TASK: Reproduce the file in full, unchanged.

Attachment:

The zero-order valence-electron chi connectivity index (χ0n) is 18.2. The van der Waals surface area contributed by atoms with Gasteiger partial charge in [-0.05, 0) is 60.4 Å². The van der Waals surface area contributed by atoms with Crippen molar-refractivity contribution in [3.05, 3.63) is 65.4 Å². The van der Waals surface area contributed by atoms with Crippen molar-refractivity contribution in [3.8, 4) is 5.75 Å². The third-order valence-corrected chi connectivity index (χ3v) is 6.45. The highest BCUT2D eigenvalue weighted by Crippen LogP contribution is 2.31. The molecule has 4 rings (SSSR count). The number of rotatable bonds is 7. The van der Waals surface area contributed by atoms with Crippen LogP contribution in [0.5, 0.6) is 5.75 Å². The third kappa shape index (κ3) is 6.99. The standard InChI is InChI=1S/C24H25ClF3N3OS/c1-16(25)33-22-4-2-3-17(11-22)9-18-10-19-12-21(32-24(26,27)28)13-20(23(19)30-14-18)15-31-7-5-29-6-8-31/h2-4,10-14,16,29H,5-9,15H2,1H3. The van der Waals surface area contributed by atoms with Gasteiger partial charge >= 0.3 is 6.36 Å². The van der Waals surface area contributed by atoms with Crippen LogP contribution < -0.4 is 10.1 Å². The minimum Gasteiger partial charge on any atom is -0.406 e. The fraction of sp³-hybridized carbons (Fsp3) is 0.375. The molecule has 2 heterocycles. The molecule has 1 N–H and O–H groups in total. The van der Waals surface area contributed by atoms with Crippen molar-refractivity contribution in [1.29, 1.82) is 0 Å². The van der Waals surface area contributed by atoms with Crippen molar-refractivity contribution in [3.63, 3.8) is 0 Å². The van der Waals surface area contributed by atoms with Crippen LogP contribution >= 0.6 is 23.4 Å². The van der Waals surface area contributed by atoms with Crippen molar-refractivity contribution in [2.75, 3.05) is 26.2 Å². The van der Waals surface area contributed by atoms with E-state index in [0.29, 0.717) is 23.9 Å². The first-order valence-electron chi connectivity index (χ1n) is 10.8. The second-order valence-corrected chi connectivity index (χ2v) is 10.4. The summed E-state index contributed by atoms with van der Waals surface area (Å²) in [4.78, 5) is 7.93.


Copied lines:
The zero-order valence-electron chi connectivity index (χ0n) is 18.2. The van der Waals surface area contributed by atoms with Gasteiger partial charge in [-0.05, 0) is 60.4 Å². The van der Waals surface area contributed by atoms with Crippen molar-refractivity contribution in [3.05, 3.63) is 65.4 Å². The van der Waals surface area contributed by atoms with Crippen molar-refractivity contribution in [3.8, 4) is 5.75 Å². The third-order valence-corrected chi connectivity index (χ3v) is 6.45. The highest BCUT2D eigenvalue weighted by Crippen LogP contribution is 2.31. The molecule has 4 rings (SSSR count). The number of rotatable bonds is 7. The van der Waals surface area contributed by atoms with Crippen LogP contribution in [0.5, 0.6) is 5.75 Å². The third kappa shape index (κ3) is 6.99. The standard InChI is InChI=1S/C24H25ClF3N3OS/c1-16(25)33-22-4-2-3-17(11-22)9-18-10-19-12-21(32-24(26,27)28)13-20(23(19)30-14-18)15-31-7-5-29-6-8-31/h2-4,10-14,16,29H,5-9,15H2,1H3. The van der Waals surface area contributed by atoms with Gasteiger partial charge >= 0.3 is 6.36 Å². The van der Waals surface area contributed by atoms with Crippen LogP contribution < -0.4 is 10.1 Å². The minimum Gasteiger partial charge on any atom is -0.406 e. The fraction of sp³-hybridized carbons (Fsp3) is 0.375. The molecule has 2 heterocycles. The molecule has 1 N–H and O–H groups in total. The van der Waals surface area contributed by atoms with Crippen molar-refractivity contribution in [1.29, 1.82) is 0 Å². The van der Waals surface area contributed by atoms with Crippen molar-refractivity contribution in [3.63, 3.8) is 0 Å². The van der Waals surface area contributed by atoms with Crippen LogP contribution >= 0.6 is 23.4 Å². The van der Waals surface area contributed by atoms with Crippen molar-refractivity contribution in [2.75, 3.05) is 26.2 Å². The van der Waals surface area contributed by atoms with E-state index in [0.29, 0.717) is 23.9 Å². The first-order valence-electron chi connectivity index (χ1n) is 10.8. The second-order valence-corrected chi connectivity index (χ2v) is 10.4. The summed E-state index contributed by atoms with van der Waals surface area (Å²) in [4.78, 5) is 7.93.